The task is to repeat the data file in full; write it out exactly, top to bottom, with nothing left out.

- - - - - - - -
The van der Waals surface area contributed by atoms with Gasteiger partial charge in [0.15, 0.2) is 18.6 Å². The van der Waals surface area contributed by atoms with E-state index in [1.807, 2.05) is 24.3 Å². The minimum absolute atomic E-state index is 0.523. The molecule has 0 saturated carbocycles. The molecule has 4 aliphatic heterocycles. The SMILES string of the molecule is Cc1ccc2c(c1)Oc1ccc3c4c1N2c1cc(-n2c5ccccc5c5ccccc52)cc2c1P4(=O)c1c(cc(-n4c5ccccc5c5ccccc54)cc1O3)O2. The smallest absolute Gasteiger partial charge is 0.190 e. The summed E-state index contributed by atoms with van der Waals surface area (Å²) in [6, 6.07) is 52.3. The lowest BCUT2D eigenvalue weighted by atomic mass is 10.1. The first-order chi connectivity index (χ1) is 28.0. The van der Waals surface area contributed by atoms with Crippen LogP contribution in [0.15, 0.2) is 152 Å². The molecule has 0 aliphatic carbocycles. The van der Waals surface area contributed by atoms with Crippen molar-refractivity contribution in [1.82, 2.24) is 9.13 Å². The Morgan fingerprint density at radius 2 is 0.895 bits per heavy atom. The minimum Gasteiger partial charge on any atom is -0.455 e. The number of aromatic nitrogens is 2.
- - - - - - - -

The van der Waals surface area contributed by atoms with Gasteiger partial charge in [0.15, 0.2) is 18.6 Å². The van der Waals surface area contributed by atoms with E-state index in [1.807, 2.05) is 24.3 Å². The minimum absolute atomic E-state index is 0.523. The molecule has 0 saturated carbocycles. The molecule has 4 aliphatic heterocycles. The SMILES string of the molecule is Cc1ccc2c(c1)Oc1ccc3c4c1N2c1cc(-n2c5ccccc5c5ccccc52)cc2c1P4(=O)c1c(cc(-n4c5ccccc5c5ccccc54)cc1O3)O2. The smallest absolute Gasteiger partial charge is 0.190 e. The summed E-state index contributed by atoms with van der Waals surface area (Å²) in [6, 6.07) is 52.3. The lowest BCUT2D eigenvalue weighted by atomic mass is 10.1. The first-order chi connectivity index (χ1) is 28.0. The van der Waals surface area contributed by atoms with Crippen LogP contribution in [0.15, 0.2) is 152 Å². The molecule has 0 aliphatic carbocycles. The van der Waals surface area contributed by atoms with Crippen molar-refractivity contribution in [1.82, 2.24) is 9.13 Å². The Morgan fingerprint density at radius 2 is 0.895 bits per heavy atom. The minimum Gasteiger partial charge on any atom is -0.455 e. The number of aromatic nitrogens is 2.